Last updated: Wed. Aug. 27, 2014 - 10:04 am EDT
Officials kicked off a public awareness campaign on the Courthouse Green on Tuesday on a November voter referendum to change the county’s model of government.
Indiana lawmakers passed it earlier this year, and it now goes to the voters.
County Commissioner Nelson Peters and Greater Fort Wayne Inc. Chamber of Commerce board Chairman Ron Turpin spoke in favor of the referendum, which would replace the three-member commissioners with a single elected executive. In addition, the referendum, if passed, would increase the County Council from seven members to nine, each representing a specific district.
“County government is not sexy, and most people don’t pay a lot of attention to it,” Peters said. “It’s an uphill battle to make people aware of this effort.”
Advance Allen, the name given to supporters of the campaign to raise awareness of the referendum, plans to hold many more meetings to explain the issue to county groups and communities up until the election, he said.
If the referendum passes, the new county executive and council would be elected in November 2018 and take office January 2019.
Peters said a big part of the initiative is about jobs.
“We’ve taken too long and haven’t been able to agree on issues that would have brought in jobs,” he said about the three-member board of commissioners. Peters cited several examples of near-missed opportunities.
Allen and Huntington counties’ $30 million plan for an extension of Interstate 469, connecting it to U.S. 24 in Roanoke, almost did not happen because the county did not move fast enough, Peters said.
The new Great Batch Medical manufacturing facility on Kroemer Road was another near miss, he said.
“We discussed and argued on how it should be done for a long time,” he said. “Even on this issue, if you ask all three of us our opinions, you would get three different answers.”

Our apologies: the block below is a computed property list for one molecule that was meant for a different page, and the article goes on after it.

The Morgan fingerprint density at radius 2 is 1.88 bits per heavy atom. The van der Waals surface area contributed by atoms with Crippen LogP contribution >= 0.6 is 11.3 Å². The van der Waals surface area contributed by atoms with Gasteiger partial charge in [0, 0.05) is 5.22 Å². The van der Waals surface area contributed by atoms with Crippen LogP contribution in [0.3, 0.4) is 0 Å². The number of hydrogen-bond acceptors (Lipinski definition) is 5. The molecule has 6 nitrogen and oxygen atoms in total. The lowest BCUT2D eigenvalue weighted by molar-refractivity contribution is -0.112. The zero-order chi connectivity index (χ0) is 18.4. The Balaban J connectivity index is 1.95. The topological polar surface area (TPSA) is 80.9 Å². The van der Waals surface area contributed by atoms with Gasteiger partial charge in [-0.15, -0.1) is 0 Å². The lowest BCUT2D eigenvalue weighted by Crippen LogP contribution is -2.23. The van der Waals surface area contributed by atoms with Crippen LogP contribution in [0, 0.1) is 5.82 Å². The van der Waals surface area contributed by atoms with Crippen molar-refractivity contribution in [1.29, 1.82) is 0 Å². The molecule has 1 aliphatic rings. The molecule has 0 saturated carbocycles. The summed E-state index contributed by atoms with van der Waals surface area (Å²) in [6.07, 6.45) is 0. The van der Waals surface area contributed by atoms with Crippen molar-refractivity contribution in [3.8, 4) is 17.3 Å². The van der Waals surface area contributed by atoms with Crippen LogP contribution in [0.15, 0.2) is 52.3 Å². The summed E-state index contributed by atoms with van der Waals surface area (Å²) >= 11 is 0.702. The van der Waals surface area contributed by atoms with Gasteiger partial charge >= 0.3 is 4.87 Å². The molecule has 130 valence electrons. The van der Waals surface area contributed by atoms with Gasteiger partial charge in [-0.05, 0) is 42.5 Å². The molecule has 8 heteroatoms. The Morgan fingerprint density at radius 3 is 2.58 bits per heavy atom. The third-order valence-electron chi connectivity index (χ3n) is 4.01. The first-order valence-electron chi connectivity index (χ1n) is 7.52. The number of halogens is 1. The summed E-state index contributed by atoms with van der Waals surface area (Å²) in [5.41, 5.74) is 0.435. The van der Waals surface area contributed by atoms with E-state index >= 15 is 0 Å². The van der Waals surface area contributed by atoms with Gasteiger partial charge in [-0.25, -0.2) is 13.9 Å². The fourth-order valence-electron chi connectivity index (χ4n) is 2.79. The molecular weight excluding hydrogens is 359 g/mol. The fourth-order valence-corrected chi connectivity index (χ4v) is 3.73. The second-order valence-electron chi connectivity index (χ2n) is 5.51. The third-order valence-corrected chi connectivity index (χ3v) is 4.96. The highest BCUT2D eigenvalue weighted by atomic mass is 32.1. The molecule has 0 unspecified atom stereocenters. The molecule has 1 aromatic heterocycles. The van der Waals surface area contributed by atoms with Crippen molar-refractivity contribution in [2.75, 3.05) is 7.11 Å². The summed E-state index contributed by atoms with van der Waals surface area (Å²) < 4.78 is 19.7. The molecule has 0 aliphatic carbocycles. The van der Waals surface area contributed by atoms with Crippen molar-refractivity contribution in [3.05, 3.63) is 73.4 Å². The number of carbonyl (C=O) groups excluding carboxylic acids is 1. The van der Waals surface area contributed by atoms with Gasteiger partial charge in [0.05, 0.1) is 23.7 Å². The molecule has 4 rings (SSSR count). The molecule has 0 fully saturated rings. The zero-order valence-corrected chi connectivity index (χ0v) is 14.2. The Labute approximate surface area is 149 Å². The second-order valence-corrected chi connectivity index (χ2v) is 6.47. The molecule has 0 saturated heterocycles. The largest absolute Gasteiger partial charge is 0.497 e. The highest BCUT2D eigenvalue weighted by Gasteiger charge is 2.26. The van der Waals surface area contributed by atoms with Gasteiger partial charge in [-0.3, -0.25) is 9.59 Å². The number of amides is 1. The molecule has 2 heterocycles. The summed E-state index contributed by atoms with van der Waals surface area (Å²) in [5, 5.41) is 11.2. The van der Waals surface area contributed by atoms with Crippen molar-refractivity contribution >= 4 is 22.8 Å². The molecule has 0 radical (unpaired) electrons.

But county government would see no change in economic development with the new model, said Marion Township Trustee Harold Kleine of Decatur.
Kleine, also a 40-year member of the Indiana Farm Bureau, is one of the majority of the Farm Bureau’s membership who oppose the referendum, said Megan Ritter, the bureau’s director of public policy.
The bureau has 70,000 farmers in the membership, Ritter said. “Our membership has voted against a single county representative of government,” she said.
The move would represent a loss of control for the people, Kleine said. “There are too many questions with no answers,” he added.
With the new model, Allen County voters would choose one county executive and one council member within their districts.
Currently, they choose three county commissioners and four council members – three at-large and one within their districts.
“We would lose representation, and that’s too much control in one person’s hand,” Kleine said.
Kleine helped form and is president of an opposition group called No To One PAC which meets biweekly, he said.
“We are very strongly opposed to this model of government,” he said.
The single county executive is a model used by more than 400 communities across the United States, Peters said. Those communities include Milwaukee, Green Bay and Madison, Wisconsin; Cleveland and Akron, Ohio; and Joliet, Illinois.